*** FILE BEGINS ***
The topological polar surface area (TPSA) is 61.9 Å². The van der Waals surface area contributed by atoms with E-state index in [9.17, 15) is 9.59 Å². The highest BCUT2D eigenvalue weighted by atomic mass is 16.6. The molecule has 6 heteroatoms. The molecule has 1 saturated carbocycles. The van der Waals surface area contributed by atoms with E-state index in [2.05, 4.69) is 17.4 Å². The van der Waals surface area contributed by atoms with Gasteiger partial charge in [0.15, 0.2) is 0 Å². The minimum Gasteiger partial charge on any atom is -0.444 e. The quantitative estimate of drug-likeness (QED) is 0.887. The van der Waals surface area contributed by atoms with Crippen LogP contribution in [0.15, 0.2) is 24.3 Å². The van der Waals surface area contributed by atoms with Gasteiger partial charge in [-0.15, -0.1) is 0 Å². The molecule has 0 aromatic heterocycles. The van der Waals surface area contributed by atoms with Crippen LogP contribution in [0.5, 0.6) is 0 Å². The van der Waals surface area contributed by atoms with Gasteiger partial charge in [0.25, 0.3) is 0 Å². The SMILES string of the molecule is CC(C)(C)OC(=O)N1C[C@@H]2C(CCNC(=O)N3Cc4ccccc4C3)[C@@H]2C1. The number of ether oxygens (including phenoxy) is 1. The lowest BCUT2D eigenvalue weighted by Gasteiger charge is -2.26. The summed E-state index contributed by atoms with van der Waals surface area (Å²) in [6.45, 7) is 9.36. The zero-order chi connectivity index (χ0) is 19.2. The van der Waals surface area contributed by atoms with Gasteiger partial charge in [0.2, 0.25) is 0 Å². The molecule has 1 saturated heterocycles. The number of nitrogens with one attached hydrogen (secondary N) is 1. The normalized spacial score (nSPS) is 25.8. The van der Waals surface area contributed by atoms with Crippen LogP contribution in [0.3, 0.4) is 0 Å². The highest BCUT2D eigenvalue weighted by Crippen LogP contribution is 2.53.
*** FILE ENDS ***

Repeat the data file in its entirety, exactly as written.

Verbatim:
The topological polar surface area (TPSA) is 61.9 Å². The van der Waals surface area contributed by atoms with E-state index in [9.17, 15) is 9.59 Å². The highest BCUT2D eigenvalue weighted by atomic mass is 16.6. The molecule has 6 heteroatoms. The molecule has 1 saturated carbocycles. The van der Waals surface area contributed by atoms with E-state index in [2.05, 4.69) is 17.4 Å². The van der Waals surface area contributed by atoms with Gasteiger partial charge in [0.15, 0.2) is 0 Å². The minimum Gasteiger partial charge on any atom is -0.444 e. The quantitative estimate of drug-likeness (QED) is 0.887. The van der Waals surface area contributed by atoms with Crippen LogP contribution in [0.15, 0.2) is 24.3 Å². The van der Waals surface area contributed by atoms with Gasteiger partial charge in [-0.15, -0.1) is 0 Å². The molecule has 0 aromatic heterocycles. The van der Waals surface area contributed by atoms with Crippen LogP contribution in [0.5, 0.6) is 0 Å². The van der Waals surface area contributed by atoms with Gasteiger partial charge in [0.25, 0.3) is 0 Å². The SMILES string of the molecule is CC(C)(C)OC(=O)N1C[C@@H]2C(CCNC(=O)N3Cc4ccccc4C3)[C@@H]2C1. The number of ether oxygens (including phenoxy) is 1. The lowest BCUT2D eigenvalue weighted by Gasteiger charge is -2.26. The summed E-state index contributed by atoms with van der Waals surface area (Å²) in [6.45, 7) is 9.36. The zero-order chi connectivity index (χ0) is 19.2. The van der Waals surface area contributed by atoms with Gasteiger partial charge in [0.2, 0.25) is 0 Å². The molecule has 1 saturated heterocycles. The number of nitrogens with one attached hydrogen (secondary N) is 1. The normalized spacial score (nSPS) is 25.8. The van der Waals surface area contributed by atoms with Crippen LogP contribution in [0.3, 0.4) is 0 Å². The highest BCUT2D eigenvalue weighted by Crippen LogP contribution is 2.53.